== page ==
Great Lakes Restoration Initiative
President Barack Obama’s proposed budget for 2016 seeks a $50 million cut in a multi-year program to clean up the Great Lakes. The president’s spending plan released Monday requests $250 million for the Great Lakes Restoration Initiative, down from $300 million appropriated for this year.
Michigan Sen. Carl Levin and some fellow Great Lakes lawmakers are asking their congressional colleagues to fund programs designed to preserve and protect the lakes. Levin is co-chair of the Senate Great Lakes Task Force.
Great Lakes advocates are meeting in Washington, D.C., this week to lobby for funding of environmental projects and to discuss strategies for dealing with challenges such as invasive species. More than 100 people from the eight-state region are attending the Great Lakes Commission’s semiannual meeting and other activities.
A government report says the U.S. Environmental Protection Agency should do more to make sure a Great Lakes cleanup program is meeting its goals. Congress has spent about $1.3 billion on the Great Lakes Restoration Initiative over the past four years.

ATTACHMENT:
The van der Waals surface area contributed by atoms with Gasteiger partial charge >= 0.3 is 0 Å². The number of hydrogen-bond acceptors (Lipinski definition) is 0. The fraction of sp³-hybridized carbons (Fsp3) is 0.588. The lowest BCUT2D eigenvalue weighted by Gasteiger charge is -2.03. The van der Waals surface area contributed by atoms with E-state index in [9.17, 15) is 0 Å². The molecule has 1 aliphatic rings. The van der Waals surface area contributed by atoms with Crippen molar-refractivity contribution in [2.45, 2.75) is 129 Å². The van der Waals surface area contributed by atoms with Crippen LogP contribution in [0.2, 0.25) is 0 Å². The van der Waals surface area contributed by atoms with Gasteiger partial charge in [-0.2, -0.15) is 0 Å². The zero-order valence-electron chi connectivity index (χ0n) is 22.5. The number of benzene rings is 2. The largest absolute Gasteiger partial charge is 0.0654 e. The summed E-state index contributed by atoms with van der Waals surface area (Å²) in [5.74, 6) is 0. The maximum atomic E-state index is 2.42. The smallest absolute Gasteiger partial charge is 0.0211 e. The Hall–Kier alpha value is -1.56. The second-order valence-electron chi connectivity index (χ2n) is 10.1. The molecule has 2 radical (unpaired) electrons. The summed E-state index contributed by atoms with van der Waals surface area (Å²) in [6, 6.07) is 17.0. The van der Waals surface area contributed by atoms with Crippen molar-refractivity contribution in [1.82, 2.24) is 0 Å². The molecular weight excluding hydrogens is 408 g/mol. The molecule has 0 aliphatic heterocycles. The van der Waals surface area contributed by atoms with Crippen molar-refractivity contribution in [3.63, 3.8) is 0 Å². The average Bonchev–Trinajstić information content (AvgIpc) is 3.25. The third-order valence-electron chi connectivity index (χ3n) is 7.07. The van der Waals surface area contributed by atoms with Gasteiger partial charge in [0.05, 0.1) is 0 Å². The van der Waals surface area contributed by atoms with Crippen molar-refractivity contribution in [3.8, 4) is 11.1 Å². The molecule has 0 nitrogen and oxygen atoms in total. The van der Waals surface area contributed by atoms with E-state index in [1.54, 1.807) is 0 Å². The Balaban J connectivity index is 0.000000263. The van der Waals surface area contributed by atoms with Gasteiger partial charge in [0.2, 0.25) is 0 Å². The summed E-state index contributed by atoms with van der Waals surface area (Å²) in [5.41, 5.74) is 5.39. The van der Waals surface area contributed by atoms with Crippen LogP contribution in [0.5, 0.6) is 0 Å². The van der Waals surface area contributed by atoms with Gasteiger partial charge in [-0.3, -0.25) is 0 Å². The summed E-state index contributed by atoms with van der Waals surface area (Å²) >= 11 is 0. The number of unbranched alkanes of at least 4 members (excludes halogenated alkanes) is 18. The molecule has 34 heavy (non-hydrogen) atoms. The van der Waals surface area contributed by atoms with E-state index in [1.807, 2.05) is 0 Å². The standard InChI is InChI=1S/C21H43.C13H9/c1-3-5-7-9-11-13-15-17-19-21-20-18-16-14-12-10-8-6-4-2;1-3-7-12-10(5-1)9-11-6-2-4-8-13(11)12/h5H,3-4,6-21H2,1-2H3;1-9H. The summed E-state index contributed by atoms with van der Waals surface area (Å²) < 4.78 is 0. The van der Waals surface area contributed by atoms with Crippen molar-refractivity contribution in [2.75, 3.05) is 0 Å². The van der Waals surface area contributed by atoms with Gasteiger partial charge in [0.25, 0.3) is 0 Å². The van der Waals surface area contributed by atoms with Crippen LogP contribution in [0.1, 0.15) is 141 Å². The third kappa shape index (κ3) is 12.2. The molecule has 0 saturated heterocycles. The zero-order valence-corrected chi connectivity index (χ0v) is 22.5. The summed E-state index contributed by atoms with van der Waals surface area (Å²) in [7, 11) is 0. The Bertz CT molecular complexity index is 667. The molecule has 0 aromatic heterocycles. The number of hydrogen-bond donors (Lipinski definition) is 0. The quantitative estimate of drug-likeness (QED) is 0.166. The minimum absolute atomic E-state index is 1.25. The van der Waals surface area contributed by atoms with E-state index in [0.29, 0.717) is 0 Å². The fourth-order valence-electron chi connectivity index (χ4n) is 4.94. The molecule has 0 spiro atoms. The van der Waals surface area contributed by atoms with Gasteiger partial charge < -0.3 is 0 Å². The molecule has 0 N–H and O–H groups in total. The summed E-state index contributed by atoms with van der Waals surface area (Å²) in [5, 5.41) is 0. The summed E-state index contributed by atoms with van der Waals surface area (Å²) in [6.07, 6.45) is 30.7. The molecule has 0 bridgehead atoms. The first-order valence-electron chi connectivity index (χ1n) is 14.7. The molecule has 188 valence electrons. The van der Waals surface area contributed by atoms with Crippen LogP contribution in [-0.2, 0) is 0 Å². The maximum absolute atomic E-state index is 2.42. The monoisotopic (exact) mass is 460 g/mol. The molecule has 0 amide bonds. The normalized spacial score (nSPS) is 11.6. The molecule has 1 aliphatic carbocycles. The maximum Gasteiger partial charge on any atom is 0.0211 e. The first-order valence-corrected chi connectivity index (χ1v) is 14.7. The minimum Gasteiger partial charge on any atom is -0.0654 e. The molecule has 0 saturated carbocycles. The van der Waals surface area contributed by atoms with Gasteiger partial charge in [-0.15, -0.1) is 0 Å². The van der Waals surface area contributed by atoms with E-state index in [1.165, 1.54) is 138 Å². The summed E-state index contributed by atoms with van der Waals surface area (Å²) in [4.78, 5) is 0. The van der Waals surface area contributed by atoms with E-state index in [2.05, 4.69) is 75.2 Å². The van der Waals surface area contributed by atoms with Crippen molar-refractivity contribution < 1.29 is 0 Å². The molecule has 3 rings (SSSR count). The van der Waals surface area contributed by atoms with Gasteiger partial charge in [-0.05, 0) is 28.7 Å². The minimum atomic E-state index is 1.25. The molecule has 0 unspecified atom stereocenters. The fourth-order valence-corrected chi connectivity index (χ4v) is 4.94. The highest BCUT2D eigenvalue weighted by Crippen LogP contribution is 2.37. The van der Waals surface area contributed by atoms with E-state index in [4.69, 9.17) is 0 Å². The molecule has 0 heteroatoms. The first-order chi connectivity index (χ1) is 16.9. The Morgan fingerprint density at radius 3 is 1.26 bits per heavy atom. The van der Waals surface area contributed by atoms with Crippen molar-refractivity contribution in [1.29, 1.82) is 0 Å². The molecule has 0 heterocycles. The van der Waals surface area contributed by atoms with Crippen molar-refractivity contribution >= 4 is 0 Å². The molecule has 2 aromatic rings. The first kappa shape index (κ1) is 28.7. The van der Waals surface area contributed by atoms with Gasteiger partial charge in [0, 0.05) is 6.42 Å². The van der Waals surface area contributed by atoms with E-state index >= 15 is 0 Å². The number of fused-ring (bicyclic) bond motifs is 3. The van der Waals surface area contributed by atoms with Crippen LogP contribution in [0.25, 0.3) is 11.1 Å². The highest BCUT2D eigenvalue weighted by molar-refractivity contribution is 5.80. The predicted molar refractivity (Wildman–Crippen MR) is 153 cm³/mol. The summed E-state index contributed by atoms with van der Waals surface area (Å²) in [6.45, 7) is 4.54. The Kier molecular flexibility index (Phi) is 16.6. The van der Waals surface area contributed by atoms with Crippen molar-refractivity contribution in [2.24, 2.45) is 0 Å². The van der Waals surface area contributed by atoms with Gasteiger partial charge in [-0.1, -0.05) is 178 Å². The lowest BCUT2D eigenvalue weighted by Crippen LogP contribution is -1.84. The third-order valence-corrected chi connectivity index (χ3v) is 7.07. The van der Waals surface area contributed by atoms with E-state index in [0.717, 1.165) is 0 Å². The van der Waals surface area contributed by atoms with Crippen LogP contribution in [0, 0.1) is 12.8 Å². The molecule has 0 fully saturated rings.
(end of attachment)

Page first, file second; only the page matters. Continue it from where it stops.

President Barack Obama’s proposed 2014 budget calls for keeping a wide-ranging Great Lakes cleanup program near its current funding level.
The Obama administration says it’s making plans to continue a long-range Great Lakes cleanup program, although decisions about paying for it will be made on a year-by-year basis.
Environmental Protection Agency chief Lisa Jackson says the Obama administration will target nine polluted harbors for accelerated cleanups under a program to heal the ailing Great Lakes.
At a time when many federal programs are fighting for survival, money still flows to a long-sought Great Lakes cleanup.
President Barack Obama’s 2012 budget calls for spending $350 million on a long-range Great Lakes cleanup program.